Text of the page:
Parameterization of spectral domain optical coherence tomography volumes. (A) A horizontal B-scan. The primary reference plane (red line) is located at the level of the NCO. A secondary, peripheral reference plane is located at Bruch's membrane at 1500 μm eccentricity from the NCO centroid. The mean depth of the NCO is measured from the secondary reference plane to the NCO (turquoise line). (B) Mean RNFLT is measured between the ILM and the posterior surface of the RNFL at 1200-μm eccentricity from the NCO centroid (pink lines). (C) Three dimensional view to illustrate the RNFLV, shown as an orange circumpapillary cylinder bound by the internal limiting membrane (green) between 1200 and 1500 μm eccentricity from the NCO centroid and the posterior surface of the RNFL (in this panel shown here in red and in A and B in turquoise). (D) The en face view of a fully delineated volume is shown. Left: the red ellipse defines the NCO area. Right: BT area is bound by the yellow ellipse, located at the innermost BT delineations.
Figure 3.
 
Parameterization of spectral domain optical coherence tomography volumes. (A) A horizontal B-scan. The primary reference plane (red line) is located at the level of the NCO. A secondary, peripheral reference plane is located at Bruch's membrane at 1500 μm eccentricity from the NCO centroid. The mean depth of the NCO is measured from the secondary reference plane to the NCO (turquoise line). (B) Mean RNFLT is measured between the ILM and the posterior surface of the RNFL at 1200-μm eccentricity from the NCO centroid (pink lines). (C) Three dimensional view to illustrate the RNFLV, shown as an orange circumpapillary cylinder bound by the internal limiting membrane (green) between 1200 and 1500 μm eccentricity from the NCO centroid and the posterior surface of the RNFL (in this panel shown here in red and in A and B in turquoise). (D) The en face view of a fully delineated volume is shown. Left: the red ellipse defines the NCO area. Right: BT area is bound by the yellow ellipse, located at the innermost BT delineations.
Figure 4.
 
Generation of neuroretinal rim parameters in an SDOCT ONH volume. (A) Mean rim width is derived from the minimum distance from the NCO to the ILM (turquoise arrows in the upper B-scan). A three-dimensional representation of mean rim width is shown in a fully delineated volume (turquoise band in the lower image). (B) Mean rim volume is generated from the volume bound between the NCO and the ILM, shown in two dimensions by gold triangles in a horizontal B-scan (top) and in three dimensions (gold, bottom).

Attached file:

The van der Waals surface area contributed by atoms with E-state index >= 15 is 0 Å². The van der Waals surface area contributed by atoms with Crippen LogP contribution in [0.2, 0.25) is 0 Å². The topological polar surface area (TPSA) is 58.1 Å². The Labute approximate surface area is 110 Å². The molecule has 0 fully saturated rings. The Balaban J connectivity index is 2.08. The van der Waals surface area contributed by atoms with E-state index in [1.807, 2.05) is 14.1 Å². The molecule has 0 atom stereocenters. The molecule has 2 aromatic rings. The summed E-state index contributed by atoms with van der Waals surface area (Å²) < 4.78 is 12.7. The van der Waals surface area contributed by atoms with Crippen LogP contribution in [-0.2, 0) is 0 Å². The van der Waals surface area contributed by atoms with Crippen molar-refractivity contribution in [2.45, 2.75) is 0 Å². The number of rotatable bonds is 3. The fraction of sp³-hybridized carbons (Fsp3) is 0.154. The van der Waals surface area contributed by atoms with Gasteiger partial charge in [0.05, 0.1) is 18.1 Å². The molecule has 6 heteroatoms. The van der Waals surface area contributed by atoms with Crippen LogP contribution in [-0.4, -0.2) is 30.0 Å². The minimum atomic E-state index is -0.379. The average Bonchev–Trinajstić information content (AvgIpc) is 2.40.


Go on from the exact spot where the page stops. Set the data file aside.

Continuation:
Figure 4.
 
Generation of neuroretinal rim parameters in an SDOCT ONH volume. (A) Mean rim width is derived from the minimum distance from the NCO to the ILM (turquoise arrows in the upper B-scan). A three-dimensional representation of mean rim width is shown in a fully delineated volume (turquoise band in the lower image). (B) Mean rim volume is generated from the volume bound between the NCO and the ILM, shown in two dimensions by gold triangles in a horizontal B-scan (top) and in three dimensions (gold, bottom).
In terms of parameters involving the ALCS delineations, several measures were undertaken to account for varying completeness of the delineated surface (primarily because of vessel shadowing) and various densities of ALCS points made on each volume. First, only laminar points from sectors that were shared between all four SDOCT volumes for a given eye were used in the analysis. In other words, the analysis only considered regions of the lamina that were delineated in all four SDOCT volumes. The analysis was achieved as follows: all initially delineated ALCS marks were projected onto the NCO ellipse plane. The ellipse was then converted to unit circle space and the area bound within, containing each of the laminar points, divided into a grid of 100 equal area sectors using concentric rings and radial lines (Fig. 5). If two or more lamina points were contained within one of these sectors in all four images, then the points contained within that sector were included in the analysis. If fewer than two points were contained in all four images, then the points contained within the sector were excluded from the analysis. After this point-filtration method, the circle space was converted back to the original ellipse configuration. This process is illustrated in Figure 5
Figure 5.
 
Method of ALCS point filtration. (A) The ALCS points (black glyphs) are projected onto the plane of an ellipse best fit to the NCO delineations (green glyphs). (B) The NCO ellipse is scaled into unit circle space and subdivided into 100 regions of equal area. (C) Regions where two or more ALCS-delineated points are present in all four volumes in the sequence are maintained for analysis as shared regions. Regions where there are fewer than two delineated points (black glyphs, highlighted by black arrows) common to all four volumes in the sequence are filtered out of the analysis. (D) The circle is transformed back to elliptical space, with the shared ALCS points shown.
Figure 5.
 
Method of ALCS point filtration. (A) The ALCS points (black glyphs) are projected onto the plane of an ellipse best fit to the NCO delineations (green glyphs). (B) The NCO ellipse is scaled into unit circle space and subdivided into 100 regions of equal area. (C) Regions where two or more ALCS-delineated points are present in all four volumes in the sequence are maintained for analysis as shared regions. Regions where there are fewer than two delineated points (black glyphs, highlighted by black arrows) common to all four volumes in the sequence are filtered out of the analysis. (D) The circle is transformed back to elliptical space, with the shared ALCS points shown.